Wednesday, June 20, 2012
Fighting for land
The Lubao farmers with me and my UPEACE classmates (photo courtesy of Prof. Vene Rallonza)
published 13 June 2012
There was a big bilao of pancit palabok, the spicy kind. Also on the table were pichy-pichy, nilupak, suman, puto, kutsinta and some instant coffee. On a makeshift stove on the ground, guinataang halo halo was bubbling away inside a big pot. As one of only four Filipinos in our group, I described each kind of food to my classmates—foreign UPEACE students—in Gender, Human Rights and Globalization.
We did not crash a fiesta. It was, instead, a gathering of farmers in a village in Lubao, Pampanga eager to share with us the story of their long fight to claim the land they were tilling.
These days when the Comprehensive Agrarian Reform Program is mentioned, what comes to mind is Hacienda Luisita, the property owned by the President’s family in Tarlac. The case has only been recently resolved by the Supreme Court. Unfortunately, it was also dragged in the impeachment case against the former chief justice. This I think is a disservice to the real stakeholders, the farmers, whose only concern is for social justice to be delivered to them—regardless of the political wrangling in Manila.
But make no mistake. The Luisita farmers are not the only ones struggling with poverty and injustice. All around the country, landowners and other wealthy and influential persons, of whatever political color, continue to exploit farmers and muzzle their efforts to obtain justice for themselves.
The late 1980s to the early 1990s were, for instance, the most challenging years for the group of men (AMA or Alyansa ng Manggagawa sa Agrikultura) and women (KABAPA or Katipunan ng Bagong Pilipina) in that Lubao village. They originally claimed 300 hectares of land in the villages of Lourdes, San Isidro and San Rafael.
Ka Elvira Padrequilan talked about the intimidation they suffered from the Pinedas of Lubao, known allies of the family of former President Gloria Arroyo, who wanted to evict them from the land they had been living on for generations.
They were slapped with trumped-up charges of arson, theft, robbery or arrested for no reason at all. The woman cooking the guinataan that morning—I was not able to get her name—said she was taken to the municipal jail for “questioning” and then detained for two weeks without charges.
My classmates and I were impressed at the organizational skills of the farmers. They were simple folk, yet they were able to apply principles of human resources management. They were able to inspire and help each other achieve their common goals. They also tried to resolve any infighting and conflict of interest among themselves.
They were eloquent and related well with the other groups: farmers with similar problems, the media, government officials, non-government organizations.
They said they pursued their objectives within the legal system. They were at all times conscious of the consequences of their actions and ensured everything was documented for future reference. After all they had been through, they still believed in the rule of law—even as its agents had often failed them.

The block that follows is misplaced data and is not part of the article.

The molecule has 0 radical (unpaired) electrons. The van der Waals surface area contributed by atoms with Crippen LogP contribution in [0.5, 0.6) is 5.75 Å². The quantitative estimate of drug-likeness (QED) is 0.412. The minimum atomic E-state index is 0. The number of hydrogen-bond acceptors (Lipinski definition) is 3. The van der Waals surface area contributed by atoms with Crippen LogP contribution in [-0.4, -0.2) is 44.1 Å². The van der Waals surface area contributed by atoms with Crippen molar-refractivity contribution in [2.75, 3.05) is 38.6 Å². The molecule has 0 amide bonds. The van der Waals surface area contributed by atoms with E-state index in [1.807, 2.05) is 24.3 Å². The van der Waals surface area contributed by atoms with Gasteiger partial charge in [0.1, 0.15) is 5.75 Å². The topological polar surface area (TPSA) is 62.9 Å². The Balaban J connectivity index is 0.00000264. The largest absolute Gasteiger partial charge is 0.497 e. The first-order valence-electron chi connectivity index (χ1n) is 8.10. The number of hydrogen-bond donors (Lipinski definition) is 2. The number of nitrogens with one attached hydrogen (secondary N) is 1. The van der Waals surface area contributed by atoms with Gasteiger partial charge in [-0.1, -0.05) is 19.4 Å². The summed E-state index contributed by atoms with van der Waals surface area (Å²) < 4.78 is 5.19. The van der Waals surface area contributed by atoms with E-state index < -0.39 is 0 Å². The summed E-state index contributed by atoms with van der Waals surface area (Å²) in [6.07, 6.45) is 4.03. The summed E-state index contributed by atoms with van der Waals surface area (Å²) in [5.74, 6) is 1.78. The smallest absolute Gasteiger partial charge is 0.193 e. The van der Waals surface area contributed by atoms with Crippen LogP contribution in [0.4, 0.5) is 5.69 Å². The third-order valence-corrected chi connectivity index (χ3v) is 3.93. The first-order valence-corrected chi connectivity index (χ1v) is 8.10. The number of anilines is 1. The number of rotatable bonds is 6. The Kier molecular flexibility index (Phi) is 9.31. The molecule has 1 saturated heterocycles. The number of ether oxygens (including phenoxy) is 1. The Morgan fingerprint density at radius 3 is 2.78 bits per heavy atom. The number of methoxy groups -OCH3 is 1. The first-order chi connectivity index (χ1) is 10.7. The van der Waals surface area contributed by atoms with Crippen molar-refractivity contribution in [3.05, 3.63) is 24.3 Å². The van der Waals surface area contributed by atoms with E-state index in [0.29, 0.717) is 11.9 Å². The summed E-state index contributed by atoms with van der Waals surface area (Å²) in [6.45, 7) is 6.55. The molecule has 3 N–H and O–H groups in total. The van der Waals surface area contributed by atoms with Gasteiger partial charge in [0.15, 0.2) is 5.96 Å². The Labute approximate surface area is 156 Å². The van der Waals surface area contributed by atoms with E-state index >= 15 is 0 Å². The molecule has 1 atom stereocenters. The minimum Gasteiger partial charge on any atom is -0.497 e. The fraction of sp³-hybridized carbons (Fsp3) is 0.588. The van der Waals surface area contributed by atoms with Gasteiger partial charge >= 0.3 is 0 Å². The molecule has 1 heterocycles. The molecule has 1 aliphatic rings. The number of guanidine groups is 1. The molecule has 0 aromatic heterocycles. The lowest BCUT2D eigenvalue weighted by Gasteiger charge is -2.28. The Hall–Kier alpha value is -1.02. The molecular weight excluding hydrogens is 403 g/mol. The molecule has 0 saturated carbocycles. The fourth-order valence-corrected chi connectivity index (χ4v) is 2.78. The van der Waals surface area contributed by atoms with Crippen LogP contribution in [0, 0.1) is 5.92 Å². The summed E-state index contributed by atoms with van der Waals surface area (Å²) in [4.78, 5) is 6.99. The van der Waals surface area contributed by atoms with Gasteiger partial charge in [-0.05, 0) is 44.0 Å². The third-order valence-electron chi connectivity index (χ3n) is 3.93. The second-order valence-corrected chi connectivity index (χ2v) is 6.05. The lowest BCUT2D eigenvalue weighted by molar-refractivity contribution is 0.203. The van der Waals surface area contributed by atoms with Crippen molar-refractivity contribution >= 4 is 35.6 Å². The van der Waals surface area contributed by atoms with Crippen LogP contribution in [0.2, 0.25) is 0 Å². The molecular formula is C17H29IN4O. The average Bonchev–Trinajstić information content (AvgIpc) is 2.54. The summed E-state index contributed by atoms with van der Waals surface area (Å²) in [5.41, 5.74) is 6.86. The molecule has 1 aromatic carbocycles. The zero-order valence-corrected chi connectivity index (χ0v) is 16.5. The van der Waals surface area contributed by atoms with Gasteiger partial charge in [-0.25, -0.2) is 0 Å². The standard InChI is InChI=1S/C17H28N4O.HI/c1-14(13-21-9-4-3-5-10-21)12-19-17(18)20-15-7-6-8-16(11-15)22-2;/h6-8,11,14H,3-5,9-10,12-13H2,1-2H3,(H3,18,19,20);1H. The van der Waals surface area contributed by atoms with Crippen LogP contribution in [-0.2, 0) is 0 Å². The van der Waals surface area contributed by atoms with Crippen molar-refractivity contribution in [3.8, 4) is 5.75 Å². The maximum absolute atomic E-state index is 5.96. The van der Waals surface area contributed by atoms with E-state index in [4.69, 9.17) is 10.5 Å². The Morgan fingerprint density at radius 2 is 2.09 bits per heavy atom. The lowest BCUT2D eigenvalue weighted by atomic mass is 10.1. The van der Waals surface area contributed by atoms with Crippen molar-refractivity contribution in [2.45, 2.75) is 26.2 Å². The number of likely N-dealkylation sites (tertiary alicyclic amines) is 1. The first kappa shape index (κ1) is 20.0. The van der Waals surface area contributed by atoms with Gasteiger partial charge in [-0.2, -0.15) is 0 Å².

They fought their oppressors in ways brilliant in their simplicity. For example, when a tractor came to destroy their crops, the women lined up and linked arms in protest. A woman took off her top as she was being arrested on trumped-up charges. Under threat by armed men, women formed the first line of defense— with the men standing right behind them.
Finally, the fight was not free from moral ambiguities. There were realities to contend with. Some of their companions, out of material need, renounced their rights for money. The farmers also had to raise money to pay good lawyers even if this meant resorting to loans they would be burdened with for years. They also shelled out cash for fares, food and other expenses, competing with their domestic needs. At times, they encountered agrarian reform workers who demanded money to ensure that their case progressed, however slowly.
The struggle had to be mounted alongside the daily concerns of putting food on the table, caring for the children and sending them to school.
On that Saturday morning, the farmers told us it appears as though the desired ending is at hand. A decision has been made by the court in their favor— but they have yet to see the paperwork. In this country, you cannot be too confident until you have a document on your hands.
Even then, challenges remain. How can the farmers be sure their opponents will be willing to let go of the property just because the court said so? How shall transition be effected? What are the challenges facing the next generation of farmers?
These concerns are not specific to the Lubao folk. They apply to other agricultural workers all over the country. Let’s hope change does come, although in trickles, and that it is felt not only along the corridors of power in Manila but most importantly on the narrow, muddy, unpaved streets in the provinces.